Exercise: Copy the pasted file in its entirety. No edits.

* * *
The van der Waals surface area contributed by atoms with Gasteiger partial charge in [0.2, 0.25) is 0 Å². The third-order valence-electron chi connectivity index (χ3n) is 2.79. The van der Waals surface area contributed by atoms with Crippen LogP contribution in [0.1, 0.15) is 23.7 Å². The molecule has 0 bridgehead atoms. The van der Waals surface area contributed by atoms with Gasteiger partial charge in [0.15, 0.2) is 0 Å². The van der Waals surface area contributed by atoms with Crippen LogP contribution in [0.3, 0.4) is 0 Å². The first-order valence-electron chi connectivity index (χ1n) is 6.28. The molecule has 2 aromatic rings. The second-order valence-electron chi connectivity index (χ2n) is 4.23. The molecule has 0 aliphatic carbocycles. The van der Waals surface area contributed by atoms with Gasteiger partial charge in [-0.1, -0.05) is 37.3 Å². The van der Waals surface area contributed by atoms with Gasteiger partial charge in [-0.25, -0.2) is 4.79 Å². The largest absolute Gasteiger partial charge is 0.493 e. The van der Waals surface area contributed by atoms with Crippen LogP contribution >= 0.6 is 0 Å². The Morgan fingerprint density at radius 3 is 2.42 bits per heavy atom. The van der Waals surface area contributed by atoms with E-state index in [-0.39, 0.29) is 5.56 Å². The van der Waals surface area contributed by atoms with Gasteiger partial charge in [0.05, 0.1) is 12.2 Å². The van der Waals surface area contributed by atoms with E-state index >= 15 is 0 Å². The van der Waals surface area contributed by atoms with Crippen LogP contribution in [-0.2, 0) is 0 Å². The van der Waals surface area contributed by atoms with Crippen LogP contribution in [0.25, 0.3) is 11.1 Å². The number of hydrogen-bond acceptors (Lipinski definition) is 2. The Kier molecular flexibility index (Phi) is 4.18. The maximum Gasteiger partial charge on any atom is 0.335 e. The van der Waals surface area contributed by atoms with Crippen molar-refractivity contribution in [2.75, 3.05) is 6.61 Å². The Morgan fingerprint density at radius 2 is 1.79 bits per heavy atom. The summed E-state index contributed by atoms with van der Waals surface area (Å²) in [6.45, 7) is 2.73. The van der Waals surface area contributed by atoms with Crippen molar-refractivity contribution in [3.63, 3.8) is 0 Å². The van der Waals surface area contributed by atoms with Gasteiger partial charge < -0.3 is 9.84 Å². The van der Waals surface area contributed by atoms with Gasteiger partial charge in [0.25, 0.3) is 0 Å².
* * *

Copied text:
The van der Waals surface area contributed by atoms with Gasteiger partial charge in [0.2, 0.25) is 0 Å². The third-order valence-electron chi connectivity index (χ3n) is 2.79. The van der Waals surface area contributed by atoms with Crippen LogP contribution in [0.1, 0.15) is 23.7 Å². The molecule has 0 bridgehead atoms. The van der Waals surface area contributed by atoms with Gasteiger partial charge in [0.15, 0.2) is 0 Å². The van der Waals surface area contributed by atoms with Crippen LogP contribution in [0.3, 0.4) is 0 Å². The first-order valence-electron chi connectivity index (χ1n) is 6.28. The molecule has 2 aromatic rings. The second-order valence-electron chi connectivity index (χ2n) is 4.23. The molecule has 0 aliphatic carbocycles. The van der Waals surface area contributed by atoms with Gasteiger partial charge in [-0.1, -0.05) is 37.3 Å². The van der Waals surface area contributed by atoms with Gasteiger partial charge in [-0.25, -0.2) is 4.79 Å². The largest absolute Gasteiger partial charge is 0.493 e. The van der Waals surface area contributed by atoms with Crippen LogP contribution >= 0.6 is 0 Å². The Morgan fingerprint density at radius 3 is 2.42 bits per heavy atom. The van der Waals surface area contributed by atoms with E-state index in [-0.39, 0.29) is 5.56 Å². The van der Waals surface area contributed by atoms with Gasteiger partial charge in [0.05, 0.1) is 12.2 Å². The van der Waals surface area contributed by atoms with E-state index >= 15 is 0 Å². The van der Waals surface area contributed by atoms with Crippen LogP contribution in [-0.2, 0) is 0 Å². The van der Waals surface area contributed by atoms with Crippen LogP contribution in [0.25, 0.3) is 11.1 Å². The number of hydrogen-bond acceptors (Lipinski definition) is 2. The Kier molecular flexibility index (Phi) is 4.18. The maximum Gasteiger partial charge on any atom is 0.335 e. The van der Waals surface area contributed by atoms with Crippen molar-refractivity contribution in [2.75, 3.05) is 6.61 Å². The Morgan fingerprint density at radius 2 is 1.79 bits per heavy atom. The summed E-state index contributed by atoms with van der Waals surface area (Å²) in [6.45, 7) is 2.73. The van der Waals surface area contributed by atoms with Crippen molar-refractivity contribution in [3.63, 3.8) is 0 Å². The van der Waals surface area contributed by atoms with Gasteiger partial charge < -0.3 is 9.84 Å². The van der Waals surface area contributed by atoms with Gasteiger partial charge in [0.25, 0.3) is 0 Å².